TEHRAN – Iran said Thursday that three more people have been infected with the new virus that originated in central China, following an announcement the day before that two people had died of the illness caused by the virus in the Iranian city of Qom.
All schools and universities, including religious Shiite seminaries, were shut down in the holy city of Qom, according to the official IRNA news agency. Other news reports said Iran had recently evacuated 60 Iranian students from Wuhan, the Chinese city at the epicenter of the epidemic.
Qom, located around 140 kilometers (86 miles) south of the capital, Tehran, is a popular religious destination and a center of learning and religious studies for Shiite Muslims from inside Iran, as well as Iraq, Pakistan and Afghanistan and Azerbaijan. It is also known for its cattle farms.
An official in Iran's health ministry, Kiyanoush Jahanpour said on his twitter account that the number of confirmed cases of the virus in Iran was five, including the two elderly Iranian citizens who died on Wednesday in Qom.
IRNA reported that the three new cases are all Iranians residing in Qom, with one of the infected having visited the city of Arak. Mohammad Mahdi Gouya, Iran’s deputy health minister, said they did not appear to have had any contact with Chinese nationals.
Iranian authorities were now investigating the origin of the disease, and its possible link with religious pilgrims from Pakistan or other countries.
Iran’s health minister, Saeed Namaki said the roughly 60 Iranian students evacuated from Wuhan had been quarantined upon their return to Iran and were discharged after 14 days without any health problems.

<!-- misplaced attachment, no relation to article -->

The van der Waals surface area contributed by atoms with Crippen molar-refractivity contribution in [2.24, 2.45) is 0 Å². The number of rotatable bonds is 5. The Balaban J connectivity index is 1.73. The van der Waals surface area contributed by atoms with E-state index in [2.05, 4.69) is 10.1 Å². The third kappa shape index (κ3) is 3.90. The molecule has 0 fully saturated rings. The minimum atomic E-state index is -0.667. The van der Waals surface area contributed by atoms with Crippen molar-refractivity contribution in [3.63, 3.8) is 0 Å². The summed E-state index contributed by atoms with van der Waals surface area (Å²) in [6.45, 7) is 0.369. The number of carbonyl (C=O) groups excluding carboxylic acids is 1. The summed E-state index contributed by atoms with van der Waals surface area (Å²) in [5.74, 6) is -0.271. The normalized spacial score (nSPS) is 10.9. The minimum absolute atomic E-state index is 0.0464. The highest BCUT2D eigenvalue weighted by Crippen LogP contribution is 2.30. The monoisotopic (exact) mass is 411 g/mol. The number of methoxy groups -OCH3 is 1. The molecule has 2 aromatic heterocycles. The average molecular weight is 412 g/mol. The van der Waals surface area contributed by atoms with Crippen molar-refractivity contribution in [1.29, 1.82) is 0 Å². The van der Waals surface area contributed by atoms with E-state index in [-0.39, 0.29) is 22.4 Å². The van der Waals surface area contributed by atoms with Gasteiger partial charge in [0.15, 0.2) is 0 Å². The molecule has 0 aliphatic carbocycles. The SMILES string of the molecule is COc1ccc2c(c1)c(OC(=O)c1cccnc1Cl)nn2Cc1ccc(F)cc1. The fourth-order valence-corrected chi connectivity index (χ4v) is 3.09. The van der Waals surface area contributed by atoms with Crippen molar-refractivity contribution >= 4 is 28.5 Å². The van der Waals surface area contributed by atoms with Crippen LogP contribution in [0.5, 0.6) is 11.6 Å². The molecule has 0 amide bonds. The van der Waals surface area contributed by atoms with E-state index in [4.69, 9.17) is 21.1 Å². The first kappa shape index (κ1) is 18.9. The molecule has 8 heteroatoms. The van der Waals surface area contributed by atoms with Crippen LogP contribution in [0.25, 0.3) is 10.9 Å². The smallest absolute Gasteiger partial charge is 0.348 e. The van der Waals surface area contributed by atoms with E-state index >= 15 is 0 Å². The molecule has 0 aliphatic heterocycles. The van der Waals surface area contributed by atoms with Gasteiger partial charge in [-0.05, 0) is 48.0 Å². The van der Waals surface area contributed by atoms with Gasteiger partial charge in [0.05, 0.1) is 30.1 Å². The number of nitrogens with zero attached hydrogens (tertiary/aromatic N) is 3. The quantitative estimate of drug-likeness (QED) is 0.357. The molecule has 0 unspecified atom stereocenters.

Iran once relied heavily on China to buy its oil and some Chinese companies have continued doing business with Iran in the face of U.S. sanctions. Unlike other countries — such as Saudi Arabia, which barred its citizens and residents from traveling to China — Iran has not imposed such measures on travel there.
The new virus emerged in Wuhan, China in December. Since then, more than 75,000 people have been infected globally, with more than 2,000 deaths being reported, mostly in China.
The new virus comes from a large family of coronaviruses, some causing nothing worse than a cold. It causes cold- and flu-like symptoms, including cough and fever, and in more severe cases, shortness of breath. It can worsen to pneumonia, which can be fatal. The World Health Organization recently named the illness it causes COVID-19, referring to both coronavirus and its origin late last year.
There have been few virus cases in the Middle East so far. Nine cases have been confirmed in the United Arab Emirates, which is a popular tourist destination, and one case in Egypt. Of the nine in the UAE, seven are Chinese nationals, one is a Filipino and another an Indian national.
Iran's neighbor Iraq, which has reported no cases of the virus, took measures to contain it by suspending visas on arrival for Iranian passport holders and direct flights between the two countries.
Iraq’s Transport Ministry said in a statement that flights by national carrier Iraqi Airways to Iran were suspended. The decision, the statement said, was based on a Health Ministry recommendation to take the necessary measures to prevent the virus from reaching Iraq.
Iraq’s Interior Ministry reversed a decision to allow Iranian nationals to obtain visas on arrival in Iraq, according to a statement.
Omar al-Waeli, head of Iraq’s Border Ports Authority, said medical personnel had been dispatched to conduct checks on Iraqi nationals returning from Iran.
Meanwhile, Egypt's national air carrier announced Thursday that it would resume flights to China as of Feb. 27 after nearly three weeks of suspension.
Egypt Air said in a statement it will operate one flight a week between Cairo and two Chinese cities, Beijing and Guangzhou. Before the suspension, the carrier used to operate a daily flight to Guangzhou and three weekly ones to Beijing and Hangzhou.
Associated Press writers Noha ElHennawy in Cairo and Samya Kullab in Baghdad contributed to this report.